• Physicians and Nurses
  • Care workers
  • And more…

Professionals in these industries are already providing a quality service to patients and clients. Whether a public or private sector healthcare professional, additional qualifications can do no harm to career aspirations.

Many of the gaps to the next level are just one qualification away and improving your own skillset could be the difference in taking your company or your career to the next level.

For private sector healthcare professionals, an additional qualification in phlebotomy could help boost client retention and acquisition. For public sector healthcare professionals, that qualification could be the trigger to the next phase of your career and be the life changing difference in a patient’s life.

Healthcare professionals at the more experienced levels of their careers such as specialists or consultants may have embarked on a phlebotomy training course at some point in their career.

Whatever reason you have for wanting to broaden your skills in healthcare, phlebotomy training courses are a useful way to add more qualifications to your repertoire.

At Phlebotomy Training Services, we roll out our Advanced Courses throughout Great Britain*. To learn more about our courses, feel free to call us on 01609 751 610, or visit the Book a Course section on our website to get involved.

*To find out more about our Ireland courses, visit Book a Course for Ireland.

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Where are PRP Injections Used?

At Phlebotomy Training Services we have a number of courses that are aimed at commercial clients, as opposed to private. These commercial clients typically want to learn to be a phlebotomist as it allows them to offer services that they usually wouldn’t be able to. In the past we have worked with medical researchers, nutritionists, dentists, beauticians and many more.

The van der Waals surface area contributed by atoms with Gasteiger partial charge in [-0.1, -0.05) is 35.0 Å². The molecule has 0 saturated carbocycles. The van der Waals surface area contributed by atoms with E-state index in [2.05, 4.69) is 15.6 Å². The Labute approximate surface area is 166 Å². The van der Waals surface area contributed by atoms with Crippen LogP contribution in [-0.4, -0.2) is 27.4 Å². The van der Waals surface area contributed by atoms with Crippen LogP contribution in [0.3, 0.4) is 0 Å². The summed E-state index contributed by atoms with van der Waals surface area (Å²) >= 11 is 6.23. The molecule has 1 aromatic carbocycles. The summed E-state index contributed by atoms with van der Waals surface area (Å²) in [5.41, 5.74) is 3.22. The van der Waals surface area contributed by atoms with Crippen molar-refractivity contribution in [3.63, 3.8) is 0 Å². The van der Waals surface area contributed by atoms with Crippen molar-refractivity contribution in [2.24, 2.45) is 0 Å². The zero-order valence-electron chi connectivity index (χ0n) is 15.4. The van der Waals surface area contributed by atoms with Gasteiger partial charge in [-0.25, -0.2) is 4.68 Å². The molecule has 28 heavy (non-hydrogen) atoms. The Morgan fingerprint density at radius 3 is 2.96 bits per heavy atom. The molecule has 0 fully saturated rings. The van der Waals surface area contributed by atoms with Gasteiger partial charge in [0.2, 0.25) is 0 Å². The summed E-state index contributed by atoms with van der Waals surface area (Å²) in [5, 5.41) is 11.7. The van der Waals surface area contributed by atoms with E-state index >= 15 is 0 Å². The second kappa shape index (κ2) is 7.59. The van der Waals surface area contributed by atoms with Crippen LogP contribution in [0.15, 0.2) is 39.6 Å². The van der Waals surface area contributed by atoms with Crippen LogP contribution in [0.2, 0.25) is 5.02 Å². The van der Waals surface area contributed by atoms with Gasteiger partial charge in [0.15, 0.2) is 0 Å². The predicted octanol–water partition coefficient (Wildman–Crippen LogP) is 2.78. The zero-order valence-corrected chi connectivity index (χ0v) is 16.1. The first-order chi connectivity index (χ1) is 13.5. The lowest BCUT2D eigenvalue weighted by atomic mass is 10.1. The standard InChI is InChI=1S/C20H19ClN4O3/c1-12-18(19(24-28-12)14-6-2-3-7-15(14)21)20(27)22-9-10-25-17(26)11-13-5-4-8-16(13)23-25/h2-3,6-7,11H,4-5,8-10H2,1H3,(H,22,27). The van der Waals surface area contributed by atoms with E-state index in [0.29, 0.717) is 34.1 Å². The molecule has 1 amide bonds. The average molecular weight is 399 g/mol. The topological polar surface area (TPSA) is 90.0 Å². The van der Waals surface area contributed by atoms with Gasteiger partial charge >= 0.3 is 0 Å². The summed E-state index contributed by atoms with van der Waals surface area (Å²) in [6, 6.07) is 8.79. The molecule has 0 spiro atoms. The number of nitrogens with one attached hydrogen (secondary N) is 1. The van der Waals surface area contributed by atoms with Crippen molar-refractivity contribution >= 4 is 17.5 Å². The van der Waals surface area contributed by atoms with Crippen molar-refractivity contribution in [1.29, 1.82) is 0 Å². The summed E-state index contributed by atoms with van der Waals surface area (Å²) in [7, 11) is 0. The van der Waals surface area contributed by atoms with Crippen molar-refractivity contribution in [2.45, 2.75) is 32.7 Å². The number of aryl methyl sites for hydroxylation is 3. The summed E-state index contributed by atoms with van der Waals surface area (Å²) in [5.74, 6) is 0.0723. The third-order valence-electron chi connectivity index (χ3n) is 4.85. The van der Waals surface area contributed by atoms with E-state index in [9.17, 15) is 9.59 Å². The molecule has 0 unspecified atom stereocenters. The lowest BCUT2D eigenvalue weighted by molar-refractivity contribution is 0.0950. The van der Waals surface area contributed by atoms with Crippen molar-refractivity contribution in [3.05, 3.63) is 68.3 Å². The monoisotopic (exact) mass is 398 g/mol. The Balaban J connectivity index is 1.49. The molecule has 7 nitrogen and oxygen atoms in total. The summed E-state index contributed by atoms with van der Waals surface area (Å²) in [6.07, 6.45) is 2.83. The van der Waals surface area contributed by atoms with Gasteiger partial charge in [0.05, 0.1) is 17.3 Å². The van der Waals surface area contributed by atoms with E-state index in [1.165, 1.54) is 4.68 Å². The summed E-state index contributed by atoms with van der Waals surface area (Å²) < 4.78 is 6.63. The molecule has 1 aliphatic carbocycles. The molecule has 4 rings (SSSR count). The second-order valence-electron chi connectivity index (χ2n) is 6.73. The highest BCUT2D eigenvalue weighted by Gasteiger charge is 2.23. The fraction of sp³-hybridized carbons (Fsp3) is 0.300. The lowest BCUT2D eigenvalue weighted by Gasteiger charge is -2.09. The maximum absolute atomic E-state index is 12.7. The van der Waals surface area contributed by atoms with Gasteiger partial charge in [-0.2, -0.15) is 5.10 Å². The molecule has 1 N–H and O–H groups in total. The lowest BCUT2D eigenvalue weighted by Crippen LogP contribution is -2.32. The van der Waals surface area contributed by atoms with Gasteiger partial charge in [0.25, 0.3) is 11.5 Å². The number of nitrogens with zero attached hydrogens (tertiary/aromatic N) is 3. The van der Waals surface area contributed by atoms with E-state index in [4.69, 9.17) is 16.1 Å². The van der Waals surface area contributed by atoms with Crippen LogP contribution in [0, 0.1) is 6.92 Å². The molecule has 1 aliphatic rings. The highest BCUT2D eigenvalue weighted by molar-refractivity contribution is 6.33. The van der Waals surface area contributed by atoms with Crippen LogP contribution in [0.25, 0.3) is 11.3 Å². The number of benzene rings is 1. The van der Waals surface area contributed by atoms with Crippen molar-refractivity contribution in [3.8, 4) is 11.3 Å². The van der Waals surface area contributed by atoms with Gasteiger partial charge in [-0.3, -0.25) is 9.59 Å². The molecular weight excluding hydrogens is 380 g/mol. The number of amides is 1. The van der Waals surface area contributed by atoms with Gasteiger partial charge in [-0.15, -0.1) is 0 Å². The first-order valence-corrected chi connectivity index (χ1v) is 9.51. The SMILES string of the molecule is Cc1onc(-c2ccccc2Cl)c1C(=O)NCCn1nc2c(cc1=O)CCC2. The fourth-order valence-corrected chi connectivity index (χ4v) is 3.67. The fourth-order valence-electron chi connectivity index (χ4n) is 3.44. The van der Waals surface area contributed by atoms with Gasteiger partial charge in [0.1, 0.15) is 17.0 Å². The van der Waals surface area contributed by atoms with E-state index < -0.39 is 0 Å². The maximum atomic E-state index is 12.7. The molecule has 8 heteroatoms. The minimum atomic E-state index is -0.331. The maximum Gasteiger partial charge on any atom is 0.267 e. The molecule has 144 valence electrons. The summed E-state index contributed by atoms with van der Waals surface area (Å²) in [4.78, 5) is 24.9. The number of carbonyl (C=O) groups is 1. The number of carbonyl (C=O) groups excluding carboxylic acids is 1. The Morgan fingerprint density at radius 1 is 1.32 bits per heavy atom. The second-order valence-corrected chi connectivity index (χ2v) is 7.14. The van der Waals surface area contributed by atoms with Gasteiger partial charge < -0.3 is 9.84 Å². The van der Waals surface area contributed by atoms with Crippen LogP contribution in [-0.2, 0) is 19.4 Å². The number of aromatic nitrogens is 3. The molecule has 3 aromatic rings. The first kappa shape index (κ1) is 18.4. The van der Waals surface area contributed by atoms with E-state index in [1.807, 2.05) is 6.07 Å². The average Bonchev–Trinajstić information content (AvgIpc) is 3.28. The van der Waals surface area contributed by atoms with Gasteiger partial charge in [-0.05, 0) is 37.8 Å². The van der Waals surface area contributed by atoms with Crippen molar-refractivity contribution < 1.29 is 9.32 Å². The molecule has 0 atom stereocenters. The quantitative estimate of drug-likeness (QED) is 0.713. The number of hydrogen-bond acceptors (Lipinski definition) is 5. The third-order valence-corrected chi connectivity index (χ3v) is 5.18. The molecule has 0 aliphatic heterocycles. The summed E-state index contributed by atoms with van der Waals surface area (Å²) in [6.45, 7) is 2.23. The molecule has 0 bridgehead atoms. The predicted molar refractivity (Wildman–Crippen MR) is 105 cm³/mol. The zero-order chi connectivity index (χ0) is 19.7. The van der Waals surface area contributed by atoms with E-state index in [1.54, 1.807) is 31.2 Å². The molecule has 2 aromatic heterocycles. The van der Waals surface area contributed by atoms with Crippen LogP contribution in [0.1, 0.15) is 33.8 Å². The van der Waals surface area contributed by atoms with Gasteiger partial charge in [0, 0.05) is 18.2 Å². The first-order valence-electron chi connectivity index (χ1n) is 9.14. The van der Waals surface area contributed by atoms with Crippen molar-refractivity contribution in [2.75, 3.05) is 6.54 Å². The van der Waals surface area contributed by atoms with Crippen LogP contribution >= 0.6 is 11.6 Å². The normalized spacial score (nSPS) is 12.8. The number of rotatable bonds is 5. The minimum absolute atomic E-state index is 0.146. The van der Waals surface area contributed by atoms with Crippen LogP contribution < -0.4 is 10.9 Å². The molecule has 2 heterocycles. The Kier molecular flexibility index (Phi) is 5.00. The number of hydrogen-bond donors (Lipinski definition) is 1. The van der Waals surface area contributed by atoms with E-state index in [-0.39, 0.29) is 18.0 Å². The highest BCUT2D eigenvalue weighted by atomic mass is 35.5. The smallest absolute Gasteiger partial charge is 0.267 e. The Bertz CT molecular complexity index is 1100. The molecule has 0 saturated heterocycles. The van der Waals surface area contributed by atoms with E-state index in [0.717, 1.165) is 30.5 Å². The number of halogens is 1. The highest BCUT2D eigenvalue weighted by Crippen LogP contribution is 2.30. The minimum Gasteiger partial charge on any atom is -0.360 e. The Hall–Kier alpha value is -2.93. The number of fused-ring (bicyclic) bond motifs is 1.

One of the most common reasons people want to learn phlebotomy is so that they can then go on to offer various PRP related therapies/treatments.

But what exactly is PRP, and can you use it in your business?

PRP, or platelet rich plasma, is a substance that is thought to have fantastic healing properties when injected. This is because the platelets contain ‘growth factors’ – these are thought to essentially be concentrated repair and growth minerals. When these are put into the body the help create localised repair.

How is it done?

The procedure is actually very simple and safe, if done properly. The procedure may vary depending on the purpose, but it is essentially the same. A small amount of blood is taken from the patient. This blood is then placed into a centrifuge which spins at an extremely high speed. This separates the component parts of blood. The PRP is taken from this, and then injected back into the patient.

Who Uses it?

There are many uses for PRP, from injury recovery to aesthetic treatments and speeding up the healing time for surgeries. As mentioned above, some of our past clients who have gone on to use PRP include beauticians who use them for ‘vampire’ facials, sports injury recovery specialists, dentists who use PRP to help speed up recovery time and aesthetic clinics who offer hair loss prevention treatments.

If you are thinking about offering PRP treatment then it is vital that every step of the process be carried out properly – this includes the initial step of extracting the patient’s blood, known as phlebotomy.

If you are looking for a phlebotomy training provider then we are more than happy to help. If you are curious about PRP, and how we can help you offer this treatment, then just call us on 01609 751 610 or contact us here.

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Funding Available for Phlebotomy Diploma